On hearing the 81 year old Shirley Williams speaking at the Wells Literary Festival the other night - along the lines of the above from a similar speech she made at the Stratford-upon- Avon Literary Festival - I realised that there's nothing particularly new about effective women speakers holding their own with their male contemporaries and rising to the higher reaches of the Labour Party (and later, in her case, within the SDP and Liberal Democrats too).

Long before Williams and the three male members of the 'gang of four' had broken away from Labour to form the SDP, she had been a cabinet minister in the Wilson and Callaghan governments. And, from quite early in her political career, she was sometimes mentioned as a possible first woman Labour leader and even as a possible first ever woman prime minister.

Although these both eluded her, she's still not only a very engaging speaker, but also one who's retained an energy to rival many, if not most, speakers who are very much younger than she is. During her brief stay in Somerset this weekend, she was making speeches and taking questions from 1930-2130 on Friday night and from 0930-1130 and 1230-1400 on Saturday (i.e. for about 50% of the waking hours she was here).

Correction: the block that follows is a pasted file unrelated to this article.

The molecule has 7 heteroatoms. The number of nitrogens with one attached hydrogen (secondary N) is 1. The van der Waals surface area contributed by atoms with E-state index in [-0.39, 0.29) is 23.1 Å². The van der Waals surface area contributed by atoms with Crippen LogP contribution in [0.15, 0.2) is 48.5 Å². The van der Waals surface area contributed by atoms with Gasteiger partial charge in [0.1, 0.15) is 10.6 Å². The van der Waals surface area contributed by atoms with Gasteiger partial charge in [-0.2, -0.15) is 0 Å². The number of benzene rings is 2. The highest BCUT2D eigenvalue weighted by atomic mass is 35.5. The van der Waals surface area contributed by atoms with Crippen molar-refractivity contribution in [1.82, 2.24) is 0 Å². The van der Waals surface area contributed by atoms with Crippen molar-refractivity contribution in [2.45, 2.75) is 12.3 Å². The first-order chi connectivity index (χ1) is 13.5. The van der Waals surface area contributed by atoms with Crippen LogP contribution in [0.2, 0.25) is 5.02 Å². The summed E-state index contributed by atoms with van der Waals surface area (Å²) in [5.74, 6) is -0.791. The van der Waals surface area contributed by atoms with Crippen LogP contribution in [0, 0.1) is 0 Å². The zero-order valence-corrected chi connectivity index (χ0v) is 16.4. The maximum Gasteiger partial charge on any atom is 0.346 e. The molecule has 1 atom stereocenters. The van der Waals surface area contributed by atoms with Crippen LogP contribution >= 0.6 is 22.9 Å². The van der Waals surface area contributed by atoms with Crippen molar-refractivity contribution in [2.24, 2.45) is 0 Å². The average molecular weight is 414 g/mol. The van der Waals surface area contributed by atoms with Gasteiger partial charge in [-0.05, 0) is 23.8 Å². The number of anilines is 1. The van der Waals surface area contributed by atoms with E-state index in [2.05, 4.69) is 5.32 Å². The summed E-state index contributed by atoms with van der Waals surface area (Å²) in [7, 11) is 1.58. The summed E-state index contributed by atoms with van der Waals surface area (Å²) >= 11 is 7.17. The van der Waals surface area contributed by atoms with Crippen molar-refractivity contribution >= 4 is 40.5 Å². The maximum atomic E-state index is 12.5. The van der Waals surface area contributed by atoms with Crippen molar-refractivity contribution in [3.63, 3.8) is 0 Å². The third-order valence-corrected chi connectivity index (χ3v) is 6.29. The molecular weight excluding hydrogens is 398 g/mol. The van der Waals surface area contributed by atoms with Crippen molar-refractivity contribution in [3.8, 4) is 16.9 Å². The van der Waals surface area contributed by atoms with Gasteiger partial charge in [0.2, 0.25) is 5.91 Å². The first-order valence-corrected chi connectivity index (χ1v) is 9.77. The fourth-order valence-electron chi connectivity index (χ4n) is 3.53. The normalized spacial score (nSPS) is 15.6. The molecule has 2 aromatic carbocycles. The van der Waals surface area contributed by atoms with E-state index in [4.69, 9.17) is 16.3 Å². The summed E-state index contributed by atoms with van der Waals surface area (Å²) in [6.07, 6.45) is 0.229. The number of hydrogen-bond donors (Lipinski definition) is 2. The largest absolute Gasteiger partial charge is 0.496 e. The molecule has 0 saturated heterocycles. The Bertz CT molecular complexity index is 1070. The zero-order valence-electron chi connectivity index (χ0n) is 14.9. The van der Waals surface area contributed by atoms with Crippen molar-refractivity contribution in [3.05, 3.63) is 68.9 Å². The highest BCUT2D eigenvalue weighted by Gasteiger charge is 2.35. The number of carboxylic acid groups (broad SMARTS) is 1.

As if that wasn't enough, she was planning to spend her train journey back to London reading a few more hundred pages of the health bill and its amendments in the current House of Lords debate in which she is playing a very active part.

Barbara Castle
Twenty years older than Shirley Williams was another leading figure in Harold Wilson's Labour government, the late Barbara Castle. I haven't been able to find any clips of her speeches on YouTube - where there seem to be more of Miranda Richardson playing her in the film Made in Dagenham than there are of the real Mrs Castle - but some of us are old enough to remember that she too was a much better than average public speaker.

Here's a typically assured performance from her in a TV interview from the early 1970s about the resignation of a defence minister and press intrusion in the private lives of public figures - a curiously topical coincidence to remind us that some issues are still making the headlines four decades later:

Castle, Williams and the Thatcher solution
In Our Masters' Voices and some of the blog posts below (especially HERE), I suggested that Margaret Thatcher had found a solution to the professional woman’s problem of being damned if they behave like a man and damned if they behave like a woman by being tough and decisive in her actions while being uncompromisingly female in her external appearance – and that this was summed up by the nickname the 'Iron Lady’, capturing as it does both 'strength' and 'femininity'.

In this respect, Barbara Castle, regarded in her day as being as tough, glamourous and well-dressed, came much closer to the Thatcher model for women politicians than Shirley Williams ever did.

The Williams alternative